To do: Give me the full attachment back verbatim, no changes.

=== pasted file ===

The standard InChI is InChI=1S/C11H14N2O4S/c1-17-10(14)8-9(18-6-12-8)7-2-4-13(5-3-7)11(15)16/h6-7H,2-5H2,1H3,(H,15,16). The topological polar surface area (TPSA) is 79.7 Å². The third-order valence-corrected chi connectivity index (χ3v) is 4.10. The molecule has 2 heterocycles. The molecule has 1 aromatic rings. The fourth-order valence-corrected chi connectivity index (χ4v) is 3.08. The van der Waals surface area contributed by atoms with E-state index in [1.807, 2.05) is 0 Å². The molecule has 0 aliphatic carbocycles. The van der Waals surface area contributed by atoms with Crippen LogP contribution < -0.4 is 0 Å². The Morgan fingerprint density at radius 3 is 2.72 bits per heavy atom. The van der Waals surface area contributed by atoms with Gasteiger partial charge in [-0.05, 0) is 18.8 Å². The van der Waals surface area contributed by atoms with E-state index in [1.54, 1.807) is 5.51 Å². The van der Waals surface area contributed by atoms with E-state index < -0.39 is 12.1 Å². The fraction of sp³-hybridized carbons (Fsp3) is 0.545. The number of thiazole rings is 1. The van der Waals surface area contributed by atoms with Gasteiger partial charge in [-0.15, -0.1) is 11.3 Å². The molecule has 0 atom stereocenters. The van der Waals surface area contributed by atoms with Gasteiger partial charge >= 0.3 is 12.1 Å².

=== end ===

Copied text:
The standard InChI is InChI=1S/C11H14N2O4S/c1-17-10(14)8-9(18-6-12-8)7-2-4-13(5-3-7)11(15)16/h6-7H,2-5H2,1H3,(H,15,16). The topological polar surface area (TPSA) is 79.7 Å². The third-order valence-corrected chi connectivity index (χ3v) is 4.10. The molecule has 2 heterocycles. The molecule has 1 aromatic rings. The fourth-order valence-corrected chi connectivity index (χ4v) is 3.08. The van der Waals surface area contributed by atoms with E-state index in [1.807, 2.05) is 0 Å². The molecule has 0 aliphatic carbocycles. The van der Waals surface area contributed by atoms with Crippen LogP contribution < -0.4 is 0 Å². The Morgan fingerprint density at radius 3 is 2.72 bits per heavy atom. The van der Waals surface area contributed by atoms with Gasteiger partial charge in [-0.05, 0) is 18.8 Å². The van der Waals surface area contributed by atoms with E-state index in [1.54, 1.807) is 5.51 Å². The van der Waals surface area contributed by atoms with E-state index < -0.39 is 12.1 Å². The fraction of sp³-hybridized carbons (Fsp3) is 0.545. The number of thiazole rings is 1. The van der Waals surface area contributed by atoms with Gasteiger partial charge in [-0.15, -0.1) is 11.3 Å². The molecule has 0 atom stereocenters. The van der Waals surface area contributed by atoms with Gasteiger partial charge >= 0.3 is 12.1 Å².